It’s vacation season. Time to pack up the suitcase and jump in the car, head to the airport, or hit the highways. Many of us are enjoying pools or beaches or hiking on shaded mountain trails.
Most people are in the mood to travel. So why not take your volunteers and donors on a journey?
This is a great time of year to take your donors on a tour—virtually, if not actually. Get out your video camera and walk through your center or the woods or the neighborhood in which you work or an animal habitat (depending on your cause). And if you can’t, for whatever reason, video, then, transport them to your agency through your vivid descriptions.
Use a (metaphorical) “telescopic lens” and zoom in on a single life: focus on a day in the life of one of your clients. Talk about the details of what one of your client’s life is like and the impact your organization has had.
Last week, my twenty-year-old daughter who is away for the summer unexpectedly made an appearance on our doorstep at about 10:00 pm Monday night. She’s working for a summer camp (where my husband also works) and because one of her co-counselors was sick they needed someone to substitute for a couple of days.
“Mom,” she said, “would you come and be a counselor?”
After I realized she wasn’t kidding, I stopped laughing and surprised myself and said “Yes.”
As I spent two days with fourth-graders, not only did I develop a renewed and reinvigorated appreciation for everyone I know who is a school teacher (really: I haven’t been nice enough to you all. I’m sorry. May I wash your cars? Let me cook you dinner. Please, sit down and relax. I’ll mow the lawn. You don’t have to), I thought about nonprofit communications: this is the perfect, ground-level view to write from. We should all do this at our agencies. We forget to.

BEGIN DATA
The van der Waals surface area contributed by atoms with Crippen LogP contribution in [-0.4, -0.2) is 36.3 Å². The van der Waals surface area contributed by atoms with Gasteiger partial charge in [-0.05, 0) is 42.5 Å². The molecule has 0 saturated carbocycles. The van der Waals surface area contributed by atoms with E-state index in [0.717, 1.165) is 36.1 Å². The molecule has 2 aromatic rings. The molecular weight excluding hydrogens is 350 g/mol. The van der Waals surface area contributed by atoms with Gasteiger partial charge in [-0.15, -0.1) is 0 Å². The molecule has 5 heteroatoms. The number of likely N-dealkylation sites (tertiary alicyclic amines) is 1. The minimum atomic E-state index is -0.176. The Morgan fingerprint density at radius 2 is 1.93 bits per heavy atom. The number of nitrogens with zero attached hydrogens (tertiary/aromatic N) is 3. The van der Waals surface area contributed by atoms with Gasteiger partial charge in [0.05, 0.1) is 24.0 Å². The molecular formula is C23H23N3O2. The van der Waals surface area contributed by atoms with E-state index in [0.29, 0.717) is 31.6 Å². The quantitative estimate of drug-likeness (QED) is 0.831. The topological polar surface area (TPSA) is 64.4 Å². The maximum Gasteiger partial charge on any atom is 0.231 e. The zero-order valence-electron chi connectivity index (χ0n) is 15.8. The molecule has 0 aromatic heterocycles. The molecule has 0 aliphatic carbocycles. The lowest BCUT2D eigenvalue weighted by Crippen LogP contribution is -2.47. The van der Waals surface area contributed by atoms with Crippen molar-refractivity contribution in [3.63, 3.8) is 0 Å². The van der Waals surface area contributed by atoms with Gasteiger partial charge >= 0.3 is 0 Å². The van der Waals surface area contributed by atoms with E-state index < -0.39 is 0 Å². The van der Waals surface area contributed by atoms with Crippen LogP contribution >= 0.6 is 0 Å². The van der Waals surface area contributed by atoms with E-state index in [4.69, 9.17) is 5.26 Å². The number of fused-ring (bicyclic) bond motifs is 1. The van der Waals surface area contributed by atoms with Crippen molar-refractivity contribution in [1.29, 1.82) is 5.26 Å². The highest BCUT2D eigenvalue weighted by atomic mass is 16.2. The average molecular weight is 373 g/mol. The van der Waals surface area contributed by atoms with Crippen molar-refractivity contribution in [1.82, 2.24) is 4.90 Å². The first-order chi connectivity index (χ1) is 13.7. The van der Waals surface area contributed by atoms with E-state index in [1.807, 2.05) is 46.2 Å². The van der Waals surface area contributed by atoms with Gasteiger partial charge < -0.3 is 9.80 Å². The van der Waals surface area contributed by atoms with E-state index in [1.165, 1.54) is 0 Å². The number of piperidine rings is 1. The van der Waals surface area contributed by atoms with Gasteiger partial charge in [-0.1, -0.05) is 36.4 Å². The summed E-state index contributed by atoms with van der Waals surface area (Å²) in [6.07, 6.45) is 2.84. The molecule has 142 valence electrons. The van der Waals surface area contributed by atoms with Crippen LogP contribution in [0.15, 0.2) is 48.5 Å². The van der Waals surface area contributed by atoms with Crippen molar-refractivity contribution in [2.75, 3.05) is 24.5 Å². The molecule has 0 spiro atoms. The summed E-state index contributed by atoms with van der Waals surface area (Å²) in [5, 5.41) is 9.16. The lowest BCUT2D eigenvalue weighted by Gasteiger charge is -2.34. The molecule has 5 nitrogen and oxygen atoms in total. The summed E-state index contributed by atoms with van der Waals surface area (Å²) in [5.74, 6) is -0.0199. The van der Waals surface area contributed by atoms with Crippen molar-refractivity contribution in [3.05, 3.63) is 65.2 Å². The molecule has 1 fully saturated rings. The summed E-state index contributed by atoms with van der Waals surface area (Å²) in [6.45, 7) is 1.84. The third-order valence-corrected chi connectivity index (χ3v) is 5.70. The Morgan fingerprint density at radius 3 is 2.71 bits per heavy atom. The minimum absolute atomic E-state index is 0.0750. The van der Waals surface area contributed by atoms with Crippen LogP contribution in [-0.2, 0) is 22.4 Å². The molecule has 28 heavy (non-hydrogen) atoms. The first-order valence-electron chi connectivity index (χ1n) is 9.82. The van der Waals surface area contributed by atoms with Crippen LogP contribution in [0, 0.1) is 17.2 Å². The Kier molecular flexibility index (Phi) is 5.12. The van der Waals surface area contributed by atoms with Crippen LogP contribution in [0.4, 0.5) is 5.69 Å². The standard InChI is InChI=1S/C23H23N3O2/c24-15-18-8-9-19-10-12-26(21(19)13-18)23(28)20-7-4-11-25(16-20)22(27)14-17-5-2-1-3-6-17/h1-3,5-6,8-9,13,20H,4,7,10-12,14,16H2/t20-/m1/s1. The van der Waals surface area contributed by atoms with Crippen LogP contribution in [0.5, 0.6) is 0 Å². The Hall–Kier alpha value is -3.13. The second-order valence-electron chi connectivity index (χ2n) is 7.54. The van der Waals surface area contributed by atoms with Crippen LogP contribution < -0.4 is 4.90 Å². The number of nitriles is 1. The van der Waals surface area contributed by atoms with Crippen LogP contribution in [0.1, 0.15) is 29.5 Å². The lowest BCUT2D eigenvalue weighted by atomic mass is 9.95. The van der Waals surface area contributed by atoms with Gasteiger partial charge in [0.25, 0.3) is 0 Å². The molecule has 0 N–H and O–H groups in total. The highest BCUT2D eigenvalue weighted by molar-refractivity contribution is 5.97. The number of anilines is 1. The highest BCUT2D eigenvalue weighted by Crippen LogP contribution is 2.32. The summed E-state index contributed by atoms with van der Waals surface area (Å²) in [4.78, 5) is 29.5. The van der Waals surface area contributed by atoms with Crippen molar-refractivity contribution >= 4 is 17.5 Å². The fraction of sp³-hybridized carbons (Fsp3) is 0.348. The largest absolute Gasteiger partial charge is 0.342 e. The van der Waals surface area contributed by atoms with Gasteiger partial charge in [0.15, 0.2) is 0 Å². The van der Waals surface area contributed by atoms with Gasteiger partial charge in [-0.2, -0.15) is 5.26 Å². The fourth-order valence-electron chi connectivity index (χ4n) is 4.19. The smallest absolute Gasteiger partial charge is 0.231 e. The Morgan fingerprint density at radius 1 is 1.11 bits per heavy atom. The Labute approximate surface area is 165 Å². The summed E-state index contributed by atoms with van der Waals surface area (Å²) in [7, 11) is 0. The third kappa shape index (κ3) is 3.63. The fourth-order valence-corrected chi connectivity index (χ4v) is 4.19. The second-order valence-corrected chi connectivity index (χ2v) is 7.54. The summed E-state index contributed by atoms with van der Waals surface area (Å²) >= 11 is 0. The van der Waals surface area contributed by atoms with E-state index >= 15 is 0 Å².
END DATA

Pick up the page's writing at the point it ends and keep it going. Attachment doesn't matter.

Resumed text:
We get busy with board meetings and writing United Way applications and grant reports and personnel issues so we don’t get out of our offices often enough—or if we do—we don’t spend the time on the frontline with our clients often enough.
And the perspective is so very cool from there. I had no idea that fourth-graders were constitutionally incapable of being quiet for even a single minute. I also didn’t know that if you have a group of twelve of them, at any given moment, at least one of them has to go to the bathroom. But I also learned much more interesting and significant things about the kids, the very talented staff, the compassionate volunteers, and the program in those two days. Imagine being able to share that with a donor in a “show” rather than “tell” sort of way.
It would give your donors significant insight and, no doubt, impact them, just as it was a powerful experience for me. And if your donors could have the benefit of vicariously living the story without the sunburn or mosquito bites—all the better!
So here’s my July challenge for you: grab hold of the summer travel metaphor and take your donors on a journey. Show them what they’re investing in by taking them on a tour. It’s travel season. Make sure your organization is a stop on their itinerary.
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